Shin Megami Tensei Devil Children Game Music Arrange Tracks

[back cover]
Catalog Number: FSCA-10166
Released On: February 21, 2001
Composed By: Tomoyuki Hamada
Arranged By: Motoi Sakuraba, Tomoyuki Hamada
Published By: First Smile Entertainment
Recorded At: Unknown
Format: 1 CD

01 - Reality Theme (Black Book)
02 - Reality Theme (Red Book)
03 - Demon World Town 3
04 - Battle Theme 1 (Black Book)
05 - Angel's Theme
06 - Devil's Theme
07 - Ending
08 - Battle Theme 4 - Event (Red Book)
09 - Victory
10 - Demon Combination Theme
11 - Final Boss Theme
12 - Title
Total Time:

So I pop this album into the CD tray on my computer, with no prior knowledge of the music. All I knew of ahead of time were those old SMT GBA titles (released as "DemiKids" in the US), and that the CD is long out of print (First Smile is dead). I later learned that this soundtrack was for two previous games, Devil Children "Red and Black" for Game Boy Color, which never came to America.

One minute into my first listen of this soundtrack, I ask myself: "hey, is this Motoi Sakuraba?" It sounded very much like his work.

The man leaves tell-tale signs on all his work, I guess.

Sure enough, this album was co-arranged by Motoi Sakuraba and Tomoyuki Hamada (a member of T's Music). Some tracks are Sakuraba, and those that don't sound like a Sakuraba track (no drum/bass emphasis, no organ solo) belong to Hamada.

Now, the game was actually two games: Red and Black. Split like a Pokémon title. But it seems there were some pieces of music that were exclusive to each game, as the tracklist makes clear. Some songs are Red-only, some Black-only, and plenty of crossover tunes. Sakuraba and Hamada picked some of the most melodic pieces from the OST for this arranged album.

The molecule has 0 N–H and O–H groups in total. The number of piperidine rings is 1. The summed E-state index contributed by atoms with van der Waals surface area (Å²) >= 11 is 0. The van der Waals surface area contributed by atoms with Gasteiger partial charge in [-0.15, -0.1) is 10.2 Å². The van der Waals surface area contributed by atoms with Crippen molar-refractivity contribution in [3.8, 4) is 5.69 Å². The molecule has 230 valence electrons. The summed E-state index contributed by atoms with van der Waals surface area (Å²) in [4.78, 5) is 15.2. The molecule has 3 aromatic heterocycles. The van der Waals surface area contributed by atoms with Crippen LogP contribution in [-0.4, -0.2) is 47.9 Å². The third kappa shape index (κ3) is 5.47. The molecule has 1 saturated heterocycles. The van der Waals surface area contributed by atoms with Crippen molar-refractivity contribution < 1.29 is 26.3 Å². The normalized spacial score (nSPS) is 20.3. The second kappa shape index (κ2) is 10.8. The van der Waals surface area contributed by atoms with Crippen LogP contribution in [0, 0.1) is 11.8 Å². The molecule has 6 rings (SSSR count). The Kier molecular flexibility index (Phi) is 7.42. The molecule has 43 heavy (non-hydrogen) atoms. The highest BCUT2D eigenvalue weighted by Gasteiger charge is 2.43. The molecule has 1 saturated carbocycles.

The only problem I think most people will have with this arrange album is one you might not suspect. It's not the sound quality or the style of arrangement (real "band" instruments mixed with high-quality synths). No, it's track time. Some of the arrangements are short: like, under 2 minutes. The full disc time isn't awful for an arranged album, but there could have been more expansive arrangements written for some of these pieces. And, considering Sakuraba's involvement, I'm surprised we don't see a bunch of six minute prog rock odysseys on here.

To SMT fans who would want this album, my message to you is short and simple: good luck. It's old, it's out of print, and it's certainly a collector's item. It's also an oddity, having Sakuraba involved in an entry of a series that generally belongs to Masuko and Meguro. I enjoyed this album a fair bit, and wouldn't be opposed to keeping it in my collection for years to come.

Reviewed by: Patrick Gann


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